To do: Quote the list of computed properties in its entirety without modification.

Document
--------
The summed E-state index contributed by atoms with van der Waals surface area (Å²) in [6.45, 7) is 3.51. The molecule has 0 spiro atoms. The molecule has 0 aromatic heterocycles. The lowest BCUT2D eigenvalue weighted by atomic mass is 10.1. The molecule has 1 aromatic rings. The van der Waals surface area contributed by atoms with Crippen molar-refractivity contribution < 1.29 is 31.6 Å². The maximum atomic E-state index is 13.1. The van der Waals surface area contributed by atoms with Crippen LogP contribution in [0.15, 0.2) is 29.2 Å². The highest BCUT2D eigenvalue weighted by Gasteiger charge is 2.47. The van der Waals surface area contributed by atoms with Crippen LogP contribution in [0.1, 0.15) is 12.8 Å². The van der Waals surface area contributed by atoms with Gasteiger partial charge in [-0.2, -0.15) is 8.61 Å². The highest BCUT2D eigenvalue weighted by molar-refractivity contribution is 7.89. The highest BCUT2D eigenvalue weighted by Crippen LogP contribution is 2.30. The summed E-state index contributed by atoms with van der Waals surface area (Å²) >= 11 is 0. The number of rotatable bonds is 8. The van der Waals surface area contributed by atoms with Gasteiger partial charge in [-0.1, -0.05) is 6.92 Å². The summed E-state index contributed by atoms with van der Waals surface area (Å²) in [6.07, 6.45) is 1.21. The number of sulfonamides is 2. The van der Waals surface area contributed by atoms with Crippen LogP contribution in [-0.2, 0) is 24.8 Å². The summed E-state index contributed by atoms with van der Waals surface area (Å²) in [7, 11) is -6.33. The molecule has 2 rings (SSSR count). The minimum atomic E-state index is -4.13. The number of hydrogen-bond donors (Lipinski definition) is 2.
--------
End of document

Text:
The summed E-state index contributed by atoms with van der Waals surface area (Å²) in [6.45, 7) is 3.51. The molecule has 0 spiro atoms. The molecule has 0 aromatic heterocycles. The lowest BCUT2D eigenvalue weighted by atomic mass is 10.1. The molecule has 1 aromatic rings. The van der Waals surface area contributed by atoms with Crippen molar-refractivity contribution < 1.29 is 31.6 Å². The maximum atomic E-state index is 13.1. The van der Waals surface area contributed by atoms with Crippen LogP contribution in [0.15, 0.2) is 29.2 Å². The highest BCUT2D eigenvalue weighted by Gasteiger charge is 2.47. The van der Waals surface area contributed by atoms with Crippen LogP contribution in [0.1, 0.15) is 12.8 Å². The van der Waals surface area contributed by atoms with Gasteiger partial charge in [-0.2, -0.15) is 8.61 Å². The highest BCUT2D eigenvalue weighted by molar-refractivity contribution is 7.89. The highest BCUT2D eigenvalue weighted by Crippen LogP contribution is 2.30. The summed E-state index contributed by atoms with van der Waals surface area (Å²) >= 11 is 0. The number of rotatable bonds is 8. The van der Waals surface area contributed by atoms with Gasteiger partial charge in [-0.1, -0.05) is 6.92 Å². The summed E-state index contributed by atoms with van der Waals surface area (Å²) in [6.07, 6.45) is 1.21. The number of sulfonamides is 2. The van der Waals surface area contributed by atoms with Crippen LogP contribution in [-0.2, 0) is 24.8 Å². The summed E-state index contributed by atoms with van der Waals surface area (Å²) in [7, 11) is -6.33. The molecule has 2 rings (SSSR count). The minimum atomic E-state index is -4.13. The number of hydrogen-bond donors (Lipinski definition) is 2.